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Emerging Churches: Creating Christian Community in Postmodern Cultures Paperback – December 1, 2005
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From Publishers Weekly
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From the Back Cover
"If you want to be truly conversant with emerging churches, this is the book to read. It's locally specific and globally aware--as are emerging churches themselves. It respectfully presents the voices of a wide variety of reflective practitioners--not just one person or a few authors, not just Americans, and not just males. It doesn't reduce the ethos of emerging churches to one concept but insightfully identifies nine practices they share. It recognizes the essential theological emphases of emerging churches, and it is based on actual conversations with over fifty people. It encourages readers from more traditional churches to listen and to seek to understand before passing judgment. It provides not only the best available overview of the emerging church phenomenon but also an example of charitable and reflective--rather than suspicious and reactive--scholarly analysis."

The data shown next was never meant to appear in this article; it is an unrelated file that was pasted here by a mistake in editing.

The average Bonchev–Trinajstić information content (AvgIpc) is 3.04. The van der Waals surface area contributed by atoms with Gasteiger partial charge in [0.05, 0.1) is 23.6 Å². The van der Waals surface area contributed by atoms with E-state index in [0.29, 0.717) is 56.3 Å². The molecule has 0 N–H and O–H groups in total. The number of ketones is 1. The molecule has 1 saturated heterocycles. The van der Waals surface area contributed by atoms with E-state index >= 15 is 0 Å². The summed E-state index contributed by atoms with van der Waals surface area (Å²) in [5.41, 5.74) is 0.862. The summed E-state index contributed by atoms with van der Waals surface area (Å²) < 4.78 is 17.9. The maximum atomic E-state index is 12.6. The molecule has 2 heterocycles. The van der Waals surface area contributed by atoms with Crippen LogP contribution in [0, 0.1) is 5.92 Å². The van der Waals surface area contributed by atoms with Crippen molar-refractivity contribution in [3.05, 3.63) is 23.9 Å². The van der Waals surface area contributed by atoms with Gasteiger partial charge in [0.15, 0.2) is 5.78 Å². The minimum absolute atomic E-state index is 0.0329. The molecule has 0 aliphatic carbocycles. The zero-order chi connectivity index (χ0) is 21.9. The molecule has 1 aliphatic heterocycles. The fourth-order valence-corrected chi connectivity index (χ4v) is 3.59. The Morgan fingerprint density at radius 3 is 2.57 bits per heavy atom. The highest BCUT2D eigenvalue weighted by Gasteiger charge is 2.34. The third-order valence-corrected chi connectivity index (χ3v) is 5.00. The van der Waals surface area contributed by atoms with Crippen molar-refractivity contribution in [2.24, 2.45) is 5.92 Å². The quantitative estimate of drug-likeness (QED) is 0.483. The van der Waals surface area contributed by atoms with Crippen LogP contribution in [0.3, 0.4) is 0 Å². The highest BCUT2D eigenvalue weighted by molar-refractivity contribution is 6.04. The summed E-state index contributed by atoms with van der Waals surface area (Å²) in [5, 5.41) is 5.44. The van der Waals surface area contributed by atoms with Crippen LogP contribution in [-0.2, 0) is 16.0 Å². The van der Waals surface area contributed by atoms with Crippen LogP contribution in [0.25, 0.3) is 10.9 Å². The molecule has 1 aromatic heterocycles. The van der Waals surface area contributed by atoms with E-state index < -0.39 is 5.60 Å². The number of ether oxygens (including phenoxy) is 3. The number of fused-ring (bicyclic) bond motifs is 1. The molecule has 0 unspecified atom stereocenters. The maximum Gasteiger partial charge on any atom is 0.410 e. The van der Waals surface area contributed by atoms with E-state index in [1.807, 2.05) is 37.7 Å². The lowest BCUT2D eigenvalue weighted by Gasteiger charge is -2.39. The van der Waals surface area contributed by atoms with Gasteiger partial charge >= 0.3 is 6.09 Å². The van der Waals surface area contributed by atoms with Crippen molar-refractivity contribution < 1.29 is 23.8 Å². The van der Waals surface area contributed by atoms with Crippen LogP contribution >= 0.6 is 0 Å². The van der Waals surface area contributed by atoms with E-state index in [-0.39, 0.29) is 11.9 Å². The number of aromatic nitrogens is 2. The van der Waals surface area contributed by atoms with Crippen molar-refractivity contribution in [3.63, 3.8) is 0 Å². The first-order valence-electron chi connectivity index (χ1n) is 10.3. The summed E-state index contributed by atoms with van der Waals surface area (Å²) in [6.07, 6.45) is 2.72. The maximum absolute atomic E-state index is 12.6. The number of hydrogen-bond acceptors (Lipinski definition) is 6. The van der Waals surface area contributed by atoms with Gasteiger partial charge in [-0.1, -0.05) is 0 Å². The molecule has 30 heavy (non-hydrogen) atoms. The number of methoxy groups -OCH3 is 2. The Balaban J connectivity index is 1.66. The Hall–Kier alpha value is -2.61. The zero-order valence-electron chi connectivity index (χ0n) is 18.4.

--Brian McLaren, author, speaker, activist, and public theologian
"Gibbs and Bolger spent five years collecting data in both the U.S. and U.K. and interviewing 50 leaders--most under the age of 40--to uncover important patterns among emerging churches. . . . The authors paint emerging churches as attractive, hopeful and ever-evolving, populated by some of the most vibrant, open-minded and service-oriented young Christians. Readers who are attached to 'church business as usual' will be shaken up by this book, while those ready for a change will find it energizing."
"Quite simply the best book yet on the emerging church."
--Andrew Jones, tallskinnykiwi.com
"'Emerging' is just about wrought-iron candlesticks and prayer stations, right? Think again. Gibbs and Bolger have given us invaluable insight into the deeper values shaping ministries for postmoderns. If you're serious about mission in today's much-altered Western world, you can't miss this book."
--Sally Morgenthaler, founder, sacramentis.com; director, Digital Glass Productions
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Top Customer Reviews
For all the antagonism and/or paranoia about the Emergent Movement or Conversation or Churches, Gibbs and Bolger give a 5 year researched-based presentation.